A retain strategy may need the construction of “connectors” or “bridges” in order to interoperate with other current parts in the organization. Low-tech, tried-and-true AI models like Robotics Process Automation (RPA) may breathe new life into aging systems with little effort and risk.
Shut down the system completely after assessing the workloads, consumption, and business consequences.
Following an evaluation of the workload, you may decide that it is best to retire the IT system and transition any remaining users to other systems that are already in place. This frequently necessitates process redesign to fill the vacuum in operational procedures left by the retired technology, and it may also provide a chance for better and optimized business processes.
Preparing For Legacy System Modernization
Your system modernization project might involve upgrading just a little but critical backend system that barely creates a glitch, or it could involve a large-scale change that affects the entire business. In both circumstances, it is critical to plan for a legacy modernisation project by concentrating on the following three areas:
Step 1. Assess your maturity
The first step in application modernisation is determining your maturity level. If your organization has never migrated a legacy system and is still in its early stages of maturity, you should likely concentrate on low-hanging fruit, such as multiple instances of the same application, different applications that handle the same business functions, or non-essential or underutilized applications.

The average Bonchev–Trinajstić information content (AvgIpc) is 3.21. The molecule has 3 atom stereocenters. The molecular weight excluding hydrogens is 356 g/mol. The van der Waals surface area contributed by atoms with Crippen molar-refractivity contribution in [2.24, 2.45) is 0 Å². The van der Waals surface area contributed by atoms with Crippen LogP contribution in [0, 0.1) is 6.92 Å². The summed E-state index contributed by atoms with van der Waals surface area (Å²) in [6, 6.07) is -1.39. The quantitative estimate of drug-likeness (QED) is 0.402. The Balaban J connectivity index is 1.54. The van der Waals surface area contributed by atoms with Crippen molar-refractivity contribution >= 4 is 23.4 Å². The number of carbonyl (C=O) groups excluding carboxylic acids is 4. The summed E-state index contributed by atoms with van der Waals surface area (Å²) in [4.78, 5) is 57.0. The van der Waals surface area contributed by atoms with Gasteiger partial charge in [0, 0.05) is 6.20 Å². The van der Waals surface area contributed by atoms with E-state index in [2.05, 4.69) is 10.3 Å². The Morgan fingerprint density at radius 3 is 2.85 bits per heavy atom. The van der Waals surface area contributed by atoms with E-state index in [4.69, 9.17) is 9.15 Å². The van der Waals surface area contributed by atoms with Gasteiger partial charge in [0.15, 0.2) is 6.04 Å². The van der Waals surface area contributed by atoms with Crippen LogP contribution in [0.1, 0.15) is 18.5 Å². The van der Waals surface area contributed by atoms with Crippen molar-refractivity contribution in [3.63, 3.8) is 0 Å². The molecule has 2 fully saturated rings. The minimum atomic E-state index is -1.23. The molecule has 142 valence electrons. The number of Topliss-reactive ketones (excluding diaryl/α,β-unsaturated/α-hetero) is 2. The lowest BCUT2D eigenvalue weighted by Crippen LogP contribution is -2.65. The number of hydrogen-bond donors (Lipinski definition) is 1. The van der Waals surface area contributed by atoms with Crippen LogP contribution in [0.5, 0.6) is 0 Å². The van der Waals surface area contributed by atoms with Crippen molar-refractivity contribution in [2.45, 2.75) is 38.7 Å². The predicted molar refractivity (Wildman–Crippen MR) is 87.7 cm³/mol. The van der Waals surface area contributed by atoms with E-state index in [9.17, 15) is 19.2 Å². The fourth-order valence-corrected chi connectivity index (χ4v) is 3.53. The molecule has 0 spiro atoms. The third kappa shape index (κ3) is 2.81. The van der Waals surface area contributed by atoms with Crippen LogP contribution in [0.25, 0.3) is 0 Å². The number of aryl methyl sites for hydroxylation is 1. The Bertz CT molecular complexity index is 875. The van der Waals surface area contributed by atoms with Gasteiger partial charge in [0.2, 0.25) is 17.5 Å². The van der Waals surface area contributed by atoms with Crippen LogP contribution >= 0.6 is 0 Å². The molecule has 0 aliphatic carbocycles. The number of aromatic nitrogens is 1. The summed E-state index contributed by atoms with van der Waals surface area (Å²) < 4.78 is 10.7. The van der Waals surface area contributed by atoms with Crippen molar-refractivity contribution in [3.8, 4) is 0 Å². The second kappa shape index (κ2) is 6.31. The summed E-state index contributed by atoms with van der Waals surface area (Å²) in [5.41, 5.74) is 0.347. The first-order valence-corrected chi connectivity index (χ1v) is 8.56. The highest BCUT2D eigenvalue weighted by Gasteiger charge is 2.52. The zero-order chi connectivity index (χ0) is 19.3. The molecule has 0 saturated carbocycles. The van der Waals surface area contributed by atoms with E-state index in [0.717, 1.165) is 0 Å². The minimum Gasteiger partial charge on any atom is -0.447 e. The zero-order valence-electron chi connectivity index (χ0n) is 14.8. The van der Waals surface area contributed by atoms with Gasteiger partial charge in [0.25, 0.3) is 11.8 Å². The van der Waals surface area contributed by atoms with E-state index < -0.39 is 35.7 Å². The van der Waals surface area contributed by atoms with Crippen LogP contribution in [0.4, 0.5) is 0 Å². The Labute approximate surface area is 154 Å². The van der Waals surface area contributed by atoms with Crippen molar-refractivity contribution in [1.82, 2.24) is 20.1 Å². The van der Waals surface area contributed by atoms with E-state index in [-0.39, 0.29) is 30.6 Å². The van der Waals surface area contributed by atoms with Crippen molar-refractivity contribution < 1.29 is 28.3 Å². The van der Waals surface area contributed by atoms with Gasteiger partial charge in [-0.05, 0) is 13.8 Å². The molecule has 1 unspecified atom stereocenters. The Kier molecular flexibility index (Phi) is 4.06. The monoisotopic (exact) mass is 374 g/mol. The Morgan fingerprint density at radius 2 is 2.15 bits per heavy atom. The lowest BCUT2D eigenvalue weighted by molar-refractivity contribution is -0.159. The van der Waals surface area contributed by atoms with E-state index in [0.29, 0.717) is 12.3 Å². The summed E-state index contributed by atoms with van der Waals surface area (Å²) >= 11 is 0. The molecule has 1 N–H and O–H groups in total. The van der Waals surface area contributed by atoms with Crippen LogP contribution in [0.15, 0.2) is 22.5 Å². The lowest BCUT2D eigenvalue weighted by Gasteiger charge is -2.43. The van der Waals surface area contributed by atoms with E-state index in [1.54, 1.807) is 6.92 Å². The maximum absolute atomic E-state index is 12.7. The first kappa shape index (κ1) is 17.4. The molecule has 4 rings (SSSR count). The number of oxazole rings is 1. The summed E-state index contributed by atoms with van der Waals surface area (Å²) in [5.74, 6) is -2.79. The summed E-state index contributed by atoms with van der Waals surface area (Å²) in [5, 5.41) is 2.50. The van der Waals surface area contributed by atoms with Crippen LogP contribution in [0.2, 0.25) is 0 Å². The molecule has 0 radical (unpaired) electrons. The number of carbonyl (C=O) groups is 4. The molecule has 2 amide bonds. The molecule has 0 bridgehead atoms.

Step 2. Build a plan
Collect data on schedules, finances, and business requirements to evaluate where modernization activities deliver the best return on investment. At this level of the modernization planning process, your data, security, and compliance teams, in addition to the IT team, should be involved.
Step 3. Plan ongoing modernization stages
Application modernisation should be a continuous activity that affects all aspects of your IT and business operations. By definition, it entails maintaining the most recent, efficient, feature-rich, and contemporary infrastructure accessible. There will always be areas that can be modified and enhanced because of today’s technological advancement.
Regardless of what approach you choose to modernize your legacy system, software modernization is a demanding and risky process. However, the results are well worth the risks, especially if you work with a competent team that can help you bring your software into the future.
If your company doesn’t have the expertise to execute your legacy system modernization project in-house, it’s best to find a good service provider to help you.
CMC Global is among the top three legacy system modernization services providers in Vietnam. We operate a large certified team of cloud engineers specializing in Amazon AWS, Microsoft Azure, and Google Cloud who are able to migrate your legacy assets to the cloud in the most cost-effective way and in the least amount of time.